The X PRIZE Foundation and Nokia have announced the launch of the Nokia Sensing X CHALLENGE – a $2.25 million global competition aimed at developing a new generation of health sensors and sensing technologies that can drastically improve the quality, accuracy and ease of monitoring a person’s health.
Improvements in these technologies will empower individuals to effortlessly monitor and collect their own real-time health data, providing both consumers and healthcare providers convenient access to critical information whenever and wherever they need it.
The announcement was made by X PRIZE Foundation Chairman and CEO Dr. Peter Diamandis and Nokia Executive Vice President and Chief Technology Officer Dr. Henry Tirri during their keynote address at the Wireless Health Convergence Summit in San Diego.
“Partnering with Nokia is a natural fit for this competition. Health sensing technologies enabled by artificial intelligence, lab-on-a-chip, and digital imaging are advancing exponentially and will ultimately integrate with your phone. We need to expand sensor and sensing technology beyond disease management to areas such as public health and fitness,” said Dr. Diamandis.
“The Nokia Sensing X CHALLENGE will bring about radical innovation in health sensors and sensing technologies, which paves the way for better choices in when, where, and how individuals receive care. Ultimately, healthcare will be more convenient, affordable, and accessible to consumers worldwide through these integrated digital health solutions.”
The inefficiencies and total cost of the U.S. healthcare system (and healthcare systems around the globe) has been a pressing social and political issue for many years. In the U.S., the total spent annually on the healthcare system is more than $2 trillion, which accounts for more than 15 percent of the nation’s GDP. Health sensors have the capacity to stem this trend. Consumer use of sensors and sensing solutions has the potential to improve, extend and ease delivery of healthcare services, as well as reduce costs to the benefit of health providers and patients.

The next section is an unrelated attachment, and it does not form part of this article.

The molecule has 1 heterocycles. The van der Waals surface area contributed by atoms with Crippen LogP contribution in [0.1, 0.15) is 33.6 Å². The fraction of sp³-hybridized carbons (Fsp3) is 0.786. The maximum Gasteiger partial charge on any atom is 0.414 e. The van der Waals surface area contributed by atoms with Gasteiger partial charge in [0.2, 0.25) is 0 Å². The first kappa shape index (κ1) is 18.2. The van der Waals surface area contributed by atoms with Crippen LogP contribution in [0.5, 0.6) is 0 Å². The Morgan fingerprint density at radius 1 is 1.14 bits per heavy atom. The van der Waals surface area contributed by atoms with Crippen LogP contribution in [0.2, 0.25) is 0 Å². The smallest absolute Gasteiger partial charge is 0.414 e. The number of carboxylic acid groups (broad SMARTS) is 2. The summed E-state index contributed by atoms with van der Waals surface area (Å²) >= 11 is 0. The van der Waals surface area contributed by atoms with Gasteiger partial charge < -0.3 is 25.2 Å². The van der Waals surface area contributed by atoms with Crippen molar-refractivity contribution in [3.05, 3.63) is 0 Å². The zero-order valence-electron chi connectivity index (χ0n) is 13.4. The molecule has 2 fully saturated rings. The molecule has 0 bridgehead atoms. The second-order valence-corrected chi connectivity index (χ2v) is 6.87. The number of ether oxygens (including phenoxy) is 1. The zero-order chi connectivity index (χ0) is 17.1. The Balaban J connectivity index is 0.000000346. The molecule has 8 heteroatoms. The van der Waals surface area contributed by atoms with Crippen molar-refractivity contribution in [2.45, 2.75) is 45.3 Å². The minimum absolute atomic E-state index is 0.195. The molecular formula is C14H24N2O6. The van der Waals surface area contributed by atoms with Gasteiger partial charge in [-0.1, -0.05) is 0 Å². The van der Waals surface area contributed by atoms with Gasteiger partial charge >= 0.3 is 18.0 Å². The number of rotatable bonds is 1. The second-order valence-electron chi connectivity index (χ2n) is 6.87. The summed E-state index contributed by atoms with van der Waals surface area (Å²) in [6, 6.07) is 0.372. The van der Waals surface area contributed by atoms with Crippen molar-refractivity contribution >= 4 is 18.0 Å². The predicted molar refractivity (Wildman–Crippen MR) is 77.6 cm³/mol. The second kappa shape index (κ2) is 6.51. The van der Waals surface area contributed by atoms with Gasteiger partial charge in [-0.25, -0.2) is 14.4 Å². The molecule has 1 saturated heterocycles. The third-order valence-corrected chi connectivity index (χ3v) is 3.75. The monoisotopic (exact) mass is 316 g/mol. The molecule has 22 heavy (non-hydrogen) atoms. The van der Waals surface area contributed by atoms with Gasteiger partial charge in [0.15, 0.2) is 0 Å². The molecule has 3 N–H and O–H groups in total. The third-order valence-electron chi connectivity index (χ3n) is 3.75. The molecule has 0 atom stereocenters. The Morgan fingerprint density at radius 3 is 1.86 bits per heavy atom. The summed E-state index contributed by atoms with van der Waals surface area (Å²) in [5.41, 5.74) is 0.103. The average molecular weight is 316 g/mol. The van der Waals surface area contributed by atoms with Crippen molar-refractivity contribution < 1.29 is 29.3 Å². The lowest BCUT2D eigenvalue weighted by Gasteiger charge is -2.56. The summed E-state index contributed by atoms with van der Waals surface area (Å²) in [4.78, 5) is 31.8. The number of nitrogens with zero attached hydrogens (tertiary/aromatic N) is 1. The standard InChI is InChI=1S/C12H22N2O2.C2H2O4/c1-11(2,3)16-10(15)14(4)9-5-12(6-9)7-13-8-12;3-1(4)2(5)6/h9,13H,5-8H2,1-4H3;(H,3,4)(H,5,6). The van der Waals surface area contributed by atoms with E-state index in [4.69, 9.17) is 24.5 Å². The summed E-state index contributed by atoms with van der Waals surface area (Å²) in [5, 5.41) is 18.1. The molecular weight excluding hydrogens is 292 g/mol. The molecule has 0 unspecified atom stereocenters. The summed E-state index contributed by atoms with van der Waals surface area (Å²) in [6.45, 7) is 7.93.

“Nokia engages in Open Innovation on many different levels; this type of ‘grand challenge’ is not only a unique method of driving significant progress in a short space of time, but one which can also help to create an entire ecosystem,” said Dr. Tirri.
“This competition will enable us to realize the full potential of mobile sensing devices, leading to advances in sensing technology which can play a major role in transforming the lives of billions of people around the world.”
“It’s in their genes” is a common refrain from scientists when asked what factors allow people to reach the age of 100 and beyond. Until now, research has focused on genetic variations that offer a physiological advantage like high levels of HDL (“good”) cholesterol.
But in a new study, researchers have found that personality traits – like being outgoing, optimistic, easygoing and enjoying laughter, as well as staying engaged in activities – may also help to produce extreme longevity.
The findings are published in the journal Aging, and come from Einstein’s Longevity Genes Project. This studied 500 Ashkenazi Jews, aged from 95 to 122, and their 700 offspring. Ashkenazi (Eastern European) Jews were selected because they are genetically homogeneous – making it easier to spot genetic differences within the group.
Previous studies have shown that personality arises from underlying genetic mechanisms directly affecting health. This new study was aimed at detecting genetically-based personality characteristics by developing a measure called the Personality Outlook Profile Scale (POPS).